Misbehavior before the enemy. UCMJ Art. 99
Organized forces in time of war or any hostile body, including civilians, that may oppose U.S. forces. United States v. Monday , 36 C.M.R. 711 (A.B.R. 1966), pet. denied , 37 C.M.R. 471 (C.M.A. 1969).
Before The Enemy
- A question of tactical relation not of distance. A reasonable possibility of being called into action is sufficient. United States v. Sperland , 5 C.M.R. 89 (C.M.A. 1952).
- Subsequent enemy contact may not be used to establish misconduct before the enemy. United States v. Terry , 36 C.M.R. 756 (N.B.R. 1965), aff’d , 36 C.M.R. 348 (C.M.A. 1966).
Nine Forms of the Offense
- Running away.
- Shamefully abandoning, surrendering, or delivering up command, unit, place, ship or military property.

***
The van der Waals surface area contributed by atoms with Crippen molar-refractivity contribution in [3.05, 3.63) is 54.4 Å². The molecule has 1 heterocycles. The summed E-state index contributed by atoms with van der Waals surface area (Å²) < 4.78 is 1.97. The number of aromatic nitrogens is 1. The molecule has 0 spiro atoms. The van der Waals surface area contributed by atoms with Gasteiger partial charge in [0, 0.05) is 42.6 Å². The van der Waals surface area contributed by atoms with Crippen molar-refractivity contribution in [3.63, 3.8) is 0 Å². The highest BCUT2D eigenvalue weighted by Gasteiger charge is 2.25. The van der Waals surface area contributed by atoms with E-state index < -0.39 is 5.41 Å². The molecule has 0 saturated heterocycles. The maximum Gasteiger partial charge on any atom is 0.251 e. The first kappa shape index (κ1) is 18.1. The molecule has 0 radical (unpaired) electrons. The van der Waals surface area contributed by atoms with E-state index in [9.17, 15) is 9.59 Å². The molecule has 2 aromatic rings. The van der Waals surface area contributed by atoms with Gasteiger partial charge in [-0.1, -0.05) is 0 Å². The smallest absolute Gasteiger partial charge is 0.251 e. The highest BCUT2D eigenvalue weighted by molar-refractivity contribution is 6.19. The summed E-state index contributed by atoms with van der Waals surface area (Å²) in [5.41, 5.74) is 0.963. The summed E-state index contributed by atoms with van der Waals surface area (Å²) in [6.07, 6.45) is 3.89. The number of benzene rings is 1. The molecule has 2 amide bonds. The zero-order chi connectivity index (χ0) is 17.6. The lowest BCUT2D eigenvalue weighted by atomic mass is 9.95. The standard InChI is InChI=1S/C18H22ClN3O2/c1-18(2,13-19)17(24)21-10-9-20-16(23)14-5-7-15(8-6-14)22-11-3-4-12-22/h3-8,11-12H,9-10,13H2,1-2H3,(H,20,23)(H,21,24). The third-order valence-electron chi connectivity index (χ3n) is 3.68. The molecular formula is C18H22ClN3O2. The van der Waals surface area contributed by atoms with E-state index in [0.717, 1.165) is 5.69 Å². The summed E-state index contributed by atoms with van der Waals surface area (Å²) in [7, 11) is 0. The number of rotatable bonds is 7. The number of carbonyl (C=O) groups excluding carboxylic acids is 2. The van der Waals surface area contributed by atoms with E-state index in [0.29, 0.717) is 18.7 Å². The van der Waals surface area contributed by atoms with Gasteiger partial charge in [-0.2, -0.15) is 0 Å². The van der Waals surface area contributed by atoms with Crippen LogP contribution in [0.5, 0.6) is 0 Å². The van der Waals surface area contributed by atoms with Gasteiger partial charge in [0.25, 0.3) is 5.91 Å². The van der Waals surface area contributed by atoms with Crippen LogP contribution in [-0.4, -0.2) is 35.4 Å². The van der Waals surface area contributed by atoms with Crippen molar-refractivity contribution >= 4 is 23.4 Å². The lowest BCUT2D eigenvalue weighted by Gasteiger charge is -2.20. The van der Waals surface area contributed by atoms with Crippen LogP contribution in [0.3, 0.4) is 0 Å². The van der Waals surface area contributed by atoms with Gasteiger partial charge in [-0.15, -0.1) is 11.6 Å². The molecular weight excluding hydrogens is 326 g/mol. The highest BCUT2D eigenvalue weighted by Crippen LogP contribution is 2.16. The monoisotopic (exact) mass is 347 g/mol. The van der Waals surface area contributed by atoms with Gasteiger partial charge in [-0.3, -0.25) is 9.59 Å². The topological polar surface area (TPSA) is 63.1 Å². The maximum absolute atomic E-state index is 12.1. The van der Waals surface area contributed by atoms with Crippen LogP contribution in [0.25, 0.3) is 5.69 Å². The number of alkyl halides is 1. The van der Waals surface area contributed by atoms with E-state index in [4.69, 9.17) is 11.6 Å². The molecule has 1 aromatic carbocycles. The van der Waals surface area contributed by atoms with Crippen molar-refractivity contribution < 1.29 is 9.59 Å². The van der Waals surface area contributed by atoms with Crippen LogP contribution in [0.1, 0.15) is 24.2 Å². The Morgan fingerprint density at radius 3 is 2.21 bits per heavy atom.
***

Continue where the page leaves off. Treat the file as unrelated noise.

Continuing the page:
- Endangering safety.
- Casting away arms or ammunition.
- Cowardly conduct.
- Quitting place of duty to plunder or pillage.
- Causing false alarms.
- Willfully failing to do utmost to encounter the enemy.
- Failure to afford relief and assistance.
Each form has its own set of elements. An example, Article 99(5), is below:
- That the accused committed an act of cowardice;
- That this conduct occurred while the accused was before the enemy; and
- That this conduct was the result of fear.
- Cowardice is misbehavior motivated by fear. Fear is the natural feeling of apprehension when going into battle. United States v. Smith , 7 C.M.R. 73 (C.M.A. 1953).
- The mere display of apprehension does not constitute the offense. United States v.Barnett , 3 C.M.R. 248 (A.B.R. 1951).
- An intent to avoid combat does not in itself justify an inference of fear. United Statesv. Yarborough , 5 C.M.R. 106 (C.M.A. 1952).
- Refusal to proceed against the enemy because of illness is not cowardice unless motivated by fear. United States v. Presley , 40 C.M.R. 186 (C.M.A. 1969).
- Article 99 covers the area of misbehavior before the enemy offenses. Art. 134 is not a catch-all. United States v. Hamilton , 15 C.M.R. 383 (C.M.A. 1954).